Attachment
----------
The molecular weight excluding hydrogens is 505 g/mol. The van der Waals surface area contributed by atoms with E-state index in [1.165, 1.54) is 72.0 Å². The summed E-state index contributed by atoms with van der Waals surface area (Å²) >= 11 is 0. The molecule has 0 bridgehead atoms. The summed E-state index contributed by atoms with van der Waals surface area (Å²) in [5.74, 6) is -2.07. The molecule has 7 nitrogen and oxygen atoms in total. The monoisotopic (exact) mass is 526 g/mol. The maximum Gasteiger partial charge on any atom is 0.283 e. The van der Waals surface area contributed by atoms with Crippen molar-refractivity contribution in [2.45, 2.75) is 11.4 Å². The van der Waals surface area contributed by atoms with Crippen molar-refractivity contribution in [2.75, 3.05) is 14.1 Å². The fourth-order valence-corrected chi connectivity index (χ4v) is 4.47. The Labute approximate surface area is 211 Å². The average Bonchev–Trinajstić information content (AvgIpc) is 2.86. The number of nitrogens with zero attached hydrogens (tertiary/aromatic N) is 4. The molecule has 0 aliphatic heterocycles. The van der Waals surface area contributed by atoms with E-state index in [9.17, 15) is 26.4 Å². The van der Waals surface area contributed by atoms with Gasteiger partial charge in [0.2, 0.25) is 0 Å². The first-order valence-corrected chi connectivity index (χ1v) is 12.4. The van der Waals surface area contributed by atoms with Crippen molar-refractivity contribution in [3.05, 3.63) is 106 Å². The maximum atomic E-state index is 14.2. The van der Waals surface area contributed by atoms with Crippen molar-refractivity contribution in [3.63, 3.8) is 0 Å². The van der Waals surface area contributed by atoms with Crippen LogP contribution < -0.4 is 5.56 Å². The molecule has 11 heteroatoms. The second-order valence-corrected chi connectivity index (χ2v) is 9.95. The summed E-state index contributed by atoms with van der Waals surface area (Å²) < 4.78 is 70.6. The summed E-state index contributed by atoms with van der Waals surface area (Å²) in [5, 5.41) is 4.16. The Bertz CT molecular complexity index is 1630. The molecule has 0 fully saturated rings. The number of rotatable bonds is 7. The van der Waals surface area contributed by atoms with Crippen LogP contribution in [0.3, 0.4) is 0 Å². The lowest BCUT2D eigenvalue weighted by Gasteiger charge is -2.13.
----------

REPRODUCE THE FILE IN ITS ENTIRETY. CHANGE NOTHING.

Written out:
The molecular weight excluding hydrogens is 505 g/mol. The van der Waals surface area contributed by atoms with E-state index in [1.165, 1.54) is 72.0 Å². The summed E-state index contributed by atoms with van der Waals surface area (Å²) >= 11 is 0. The molecule has 0 bridgehead atoms. The summed E-state index contributed by atoms with van der Waals surface area (Å²) in [5.74, 6) is -2.07. The molecule has 7 nitrogen and oxygen atoms in total. The monoisotopic (exact) mass is 526 g/mol. The maximum Gasteiger partial charge on any atom is 0.283 e. The van der Waals surface area contributed by atoms with Crippen molar-refractivity contribution in [2.45, 2.75) is 11.4 Å². The van der Waals surface area contributed by atoms with Crippen molar-refractivity contribution in [2.75, 3.05) is 14.1 Å². The fourth-order valence-corrected chi connectivity index (χ4v) is 4.47. The Labute approximate surface area is 211 Å². The average Bonchev–Trinajstić information content (AvgIpc) is 2.86. The number of nitrogens with zero attached hydrogens (tertiary/aromatic N) is 4. The molecule has 0 aliphatic heterocycles. The van der Waals surface area contributed by atoms with E-state index in [9.17, 15) is 26.4 Å². The van der Waals surface area contributed by atoms with Gasteiger partial charge in [0.2, 0.25) is 0 Å². The first-order valence-corrected chi connectivity index (χ1v) is 12.4. The van der Waals surface area contributed by atoms with Crippen molar-refractivity contribution in [3.05, 3.63) is 106 Å². The maximum atomic E-state index is 14.2. The van der Waals surface area contributed by atoms with Crippen molar-refractivity contribution in [3.63, 3.8) is 0 Å². The van der Waals surface area contributed by atoms with Crippen LogP contribution < -0.4 is 5.56 Å². The molecule has 11 heteroatoms. The second-order valence-corrected chi connectivity index (χ2v) is 9.95. The summed E-state index contributed by atoms with van der Waals surface area (Å²) < 4.78 is 70.6. The summed E-state index contributed by atoms with van der Waals surface area (Å²) in [5, 5.41) is 4.16. The Bertz CT molecular complexity index is 1630. The molecule has 0 fully saturated rings. The number of rotatable bonds is 7. The van der Waals surface area contributed by atoms with Crippen LogP contribution in [0.3, 0.4) is 0 Å². The lowest BCUT2D eigenvalue weighted by Gasteiger charge is -2.13.